Cash boost to preserve town's heritage

A TOTAL of £250,000 is heading towards east Colchester to revitalise some of its decaying heritage and break the "spiral of decline".The cash boost is part of a £725,000 grant scheme announced by English Heritage to rescue and transform decaying rural and urban areas in the eastern region.

By Sharon Asplin

A TOTAL of £250,000 is heading towards east Colchester to revitalise some of its decaying heritage and break the "spiral of decline".

The cash boost is part of a £725,000 grant scheme announced by English Heritage to rescue and transform decaying rural and urban areas in the eastern region.

The grants are made under a fifth round of Heritage Economic Regeneration Schemes, which concentrate on neighbourhood businesses, high streets and corner shops – employment-generating activities which form the focus for community life and prosperity.


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In Colchester, English Heritage will pay just over £40,000 every year for the next three years to regenerate the eastern part of the town centre.

Match funding will be made available from Colchester Borough Council to complete projects, which will focus on external repairs, such as roofs, walls and doors.

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This will mean funds will soon be on their way to transform the castle end of Queen Street where it dissects with Culver Street East – long considered a twilight area of the town and already the focus of ambitious redevelopment plans.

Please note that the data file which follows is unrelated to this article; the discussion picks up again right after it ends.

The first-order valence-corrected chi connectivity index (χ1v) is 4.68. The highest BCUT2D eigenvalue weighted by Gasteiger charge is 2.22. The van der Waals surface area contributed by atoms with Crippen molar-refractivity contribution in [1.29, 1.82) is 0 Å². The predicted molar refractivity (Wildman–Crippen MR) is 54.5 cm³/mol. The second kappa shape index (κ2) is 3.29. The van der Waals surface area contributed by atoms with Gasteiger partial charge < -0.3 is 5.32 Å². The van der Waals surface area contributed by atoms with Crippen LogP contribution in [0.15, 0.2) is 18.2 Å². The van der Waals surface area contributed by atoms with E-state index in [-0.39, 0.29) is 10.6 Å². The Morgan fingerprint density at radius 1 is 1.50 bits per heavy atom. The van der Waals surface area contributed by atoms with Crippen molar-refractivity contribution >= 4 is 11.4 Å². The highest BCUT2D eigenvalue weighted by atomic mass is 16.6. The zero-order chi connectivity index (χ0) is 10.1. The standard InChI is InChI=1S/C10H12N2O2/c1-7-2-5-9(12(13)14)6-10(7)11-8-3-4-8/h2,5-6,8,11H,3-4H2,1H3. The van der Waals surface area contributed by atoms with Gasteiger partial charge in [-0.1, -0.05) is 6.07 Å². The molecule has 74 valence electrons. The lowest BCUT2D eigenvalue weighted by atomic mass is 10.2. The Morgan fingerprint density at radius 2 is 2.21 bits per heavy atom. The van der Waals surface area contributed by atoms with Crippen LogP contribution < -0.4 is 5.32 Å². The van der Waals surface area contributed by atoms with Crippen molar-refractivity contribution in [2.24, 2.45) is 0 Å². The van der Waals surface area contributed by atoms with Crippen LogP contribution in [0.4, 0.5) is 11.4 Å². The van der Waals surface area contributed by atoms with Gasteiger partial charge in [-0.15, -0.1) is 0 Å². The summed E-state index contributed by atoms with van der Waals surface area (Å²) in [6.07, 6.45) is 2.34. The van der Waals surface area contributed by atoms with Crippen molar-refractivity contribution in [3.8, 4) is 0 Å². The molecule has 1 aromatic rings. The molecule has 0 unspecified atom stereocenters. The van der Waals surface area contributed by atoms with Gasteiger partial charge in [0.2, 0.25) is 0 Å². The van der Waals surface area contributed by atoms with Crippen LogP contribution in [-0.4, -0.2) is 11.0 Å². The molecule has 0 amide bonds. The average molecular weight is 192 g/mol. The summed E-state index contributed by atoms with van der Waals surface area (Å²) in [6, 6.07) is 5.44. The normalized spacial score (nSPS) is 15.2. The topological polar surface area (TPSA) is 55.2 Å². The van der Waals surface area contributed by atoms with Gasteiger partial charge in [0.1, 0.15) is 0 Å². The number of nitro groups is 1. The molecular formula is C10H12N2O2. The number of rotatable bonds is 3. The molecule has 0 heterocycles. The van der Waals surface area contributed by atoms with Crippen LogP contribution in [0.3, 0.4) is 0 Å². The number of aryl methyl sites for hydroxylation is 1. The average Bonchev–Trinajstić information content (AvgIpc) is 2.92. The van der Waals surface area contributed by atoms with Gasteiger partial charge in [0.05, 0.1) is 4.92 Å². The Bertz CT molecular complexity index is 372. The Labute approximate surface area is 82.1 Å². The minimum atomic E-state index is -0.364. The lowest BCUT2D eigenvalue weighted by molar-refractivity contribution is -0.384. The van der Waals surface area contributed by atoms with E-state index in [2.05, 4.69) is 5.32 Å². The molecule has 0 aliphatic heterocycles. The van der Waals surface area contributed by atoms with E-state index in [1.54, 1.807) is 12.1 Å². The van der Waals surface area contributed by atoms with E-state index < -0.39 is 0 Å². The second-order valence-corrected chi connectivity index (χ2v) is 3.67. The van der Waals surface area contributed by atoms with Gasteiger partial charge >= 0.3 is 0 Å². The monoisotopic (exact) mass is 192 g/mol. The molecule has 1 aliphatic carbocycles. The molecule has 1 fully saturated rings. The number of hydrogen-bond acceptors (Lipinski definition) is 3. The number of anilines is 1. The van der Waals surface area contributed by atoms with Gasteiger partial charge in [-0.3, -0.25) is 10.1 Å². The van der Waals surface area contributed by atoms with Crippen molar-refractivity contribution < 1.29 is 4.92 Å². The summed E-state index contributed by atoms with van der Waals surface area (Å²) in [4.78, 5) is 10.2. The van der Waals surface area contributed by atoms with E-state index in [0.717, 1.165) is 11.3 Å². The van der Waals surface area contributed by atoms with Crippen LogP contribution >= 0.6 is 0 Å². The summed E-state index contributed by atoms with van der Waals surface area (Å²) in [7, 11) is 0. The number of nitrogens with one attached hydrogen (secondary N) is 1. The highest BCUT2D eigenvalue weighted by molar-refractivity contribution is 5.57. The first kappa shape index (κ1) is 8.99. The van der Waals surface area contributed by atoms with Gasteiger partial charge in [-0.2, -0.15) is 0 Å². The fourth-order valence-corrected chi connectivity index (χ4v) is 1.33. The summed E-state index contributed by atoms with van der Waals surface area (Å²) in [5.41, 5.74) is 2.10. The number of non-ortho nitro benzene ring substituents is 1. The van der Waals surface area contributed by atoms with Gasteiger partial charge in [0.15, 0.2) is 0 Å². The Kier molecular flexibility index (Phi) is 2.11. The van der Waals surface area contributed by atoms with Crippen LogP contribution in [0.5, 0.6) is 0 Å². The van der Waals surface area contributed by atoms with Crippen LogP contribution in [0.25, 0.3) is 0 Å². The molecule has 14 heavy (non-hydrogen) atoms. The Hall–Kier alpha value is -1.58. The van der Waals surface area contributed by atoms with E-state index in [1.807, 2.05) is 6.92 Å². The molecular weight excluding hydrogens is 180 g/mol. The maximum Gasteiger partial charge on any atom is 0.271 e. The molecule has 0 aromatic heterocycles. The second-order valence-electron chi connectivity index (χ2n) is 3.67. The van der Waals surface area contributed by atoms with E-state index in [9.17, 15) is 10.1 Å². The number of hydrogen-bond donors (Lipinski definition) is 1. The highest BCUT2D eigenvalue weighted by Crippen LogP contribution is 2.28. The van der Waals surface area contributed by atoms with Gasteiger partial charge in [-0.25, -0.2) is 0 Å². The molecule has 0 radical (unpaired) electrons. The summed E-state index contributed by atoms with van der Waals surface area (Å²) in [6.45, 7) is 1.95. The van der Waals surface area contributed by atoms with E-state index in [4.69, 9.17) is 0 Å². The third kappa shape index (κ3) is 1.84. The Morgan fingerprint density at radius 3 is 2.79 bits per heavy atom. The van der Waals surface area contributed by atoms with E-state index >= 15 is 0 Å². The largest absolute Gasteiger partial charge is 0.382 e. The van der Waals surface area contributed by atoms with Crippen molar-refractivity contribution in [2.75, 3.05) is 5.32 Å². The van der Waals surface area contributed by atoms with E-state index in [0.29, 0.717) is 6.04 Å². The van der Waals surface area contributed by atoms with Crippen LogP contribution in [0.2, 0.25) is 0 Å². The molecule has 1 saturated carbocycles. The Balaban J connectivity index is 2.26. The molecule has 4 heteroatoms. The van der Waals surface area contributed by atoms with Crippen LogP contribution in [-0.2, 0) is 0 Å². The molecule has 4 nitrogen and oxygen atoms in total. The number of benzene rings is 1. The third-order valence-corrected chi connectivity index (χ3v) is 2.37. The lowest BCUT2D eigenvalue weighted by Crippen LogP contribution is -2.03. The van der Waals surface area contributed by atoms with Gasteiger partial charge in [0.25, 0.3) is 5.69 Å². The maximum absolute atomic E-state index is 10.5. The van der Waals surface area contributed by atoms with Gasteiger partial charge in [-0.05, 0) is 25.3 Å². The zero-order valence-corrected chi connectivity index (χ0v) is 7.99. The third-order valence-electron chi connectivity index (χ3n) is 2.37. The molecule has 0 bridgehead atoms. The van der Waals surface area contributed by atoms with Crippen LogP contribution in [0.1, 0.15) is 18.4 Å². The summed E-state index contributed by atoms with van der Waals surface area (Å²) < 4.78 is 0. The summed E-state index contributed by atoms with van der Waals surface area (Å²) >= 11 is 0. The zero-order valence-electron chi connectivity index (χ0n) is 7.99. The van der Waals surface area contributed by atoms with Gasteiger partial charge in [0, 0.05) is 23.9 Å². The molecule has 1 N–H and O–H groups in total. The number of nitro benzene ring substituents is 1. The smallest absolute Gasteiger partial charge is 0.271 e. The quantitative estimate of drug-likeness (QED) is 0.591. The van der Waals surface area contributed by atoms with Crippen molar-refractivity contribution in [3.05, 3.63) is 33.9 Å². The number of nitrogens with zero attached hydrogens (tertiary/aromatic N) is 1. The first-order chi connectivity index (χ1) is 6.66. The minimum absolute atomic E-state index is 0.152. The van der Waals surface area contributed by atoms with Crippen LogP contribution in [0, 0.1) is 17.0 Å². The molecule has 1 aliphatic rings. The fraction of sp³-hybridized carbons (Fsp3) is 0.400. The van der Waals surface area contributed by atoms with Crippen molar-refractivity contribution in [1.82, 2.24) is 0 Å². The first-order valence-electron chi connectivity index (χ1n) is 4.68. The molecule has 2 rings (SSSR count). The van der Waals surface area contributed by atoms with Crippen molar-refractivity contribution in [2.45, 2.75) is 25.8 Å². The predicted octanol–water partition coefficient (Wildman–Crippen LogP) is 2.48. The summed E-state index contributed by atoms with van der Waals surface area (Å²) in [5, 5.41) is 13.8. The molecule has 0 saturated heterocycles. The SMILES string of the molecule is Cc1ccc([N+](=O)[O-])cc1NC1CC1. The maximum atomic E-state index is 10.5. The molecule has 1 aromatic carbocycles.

Money will also be spent improving East Street, concentrating on the historic buildings heading from the Ipswich Road mini roundabout towards East Hill, opposite the former Charles Brown shop.

This joint funding should meet between 40% to 60% of the cost, with the remainder being found by the owners of the buildings concerned or other grant bodies.

Details of exactly which specific buildings will benefit in these areas are still being finalised but those particularly eligible for assistance are significant groups of Grade II buildings in conservation areas and unlisted buildings in conservation areas which make a major contribution to local character and provide the townscape focus for local communities.

James Ross, historic areas adviser for the East of England region of English Heritage, said: "Colchester is a significant town in England as it has at least 2,000 years of history that we know of and the local authority has been careful in noticing historic buildings which need repair and bringing them to our attention."

Nick Balaam, assistant regional director of English Heritage for the East of England, added: "This new round of grants will benefit a wide range of communities and, in each case, the local authority has identified what needs to be done to tackle both the physical and economic problems of the area and has presented us with a three-year rescue programme.

"By funding the repair and improvement of high street shops and the refurbishment of derelict buildings into new homes and businesses we can break the spiral of decline. Even small grants can make a difference, tipping the balance in favour of employment, new homes and investment."

In this latest wave of grant aid, English Heritage has awarded Sudbury a total of £300,000 over the next three years to regenerate peripheral mixed-use areas around the town centre.

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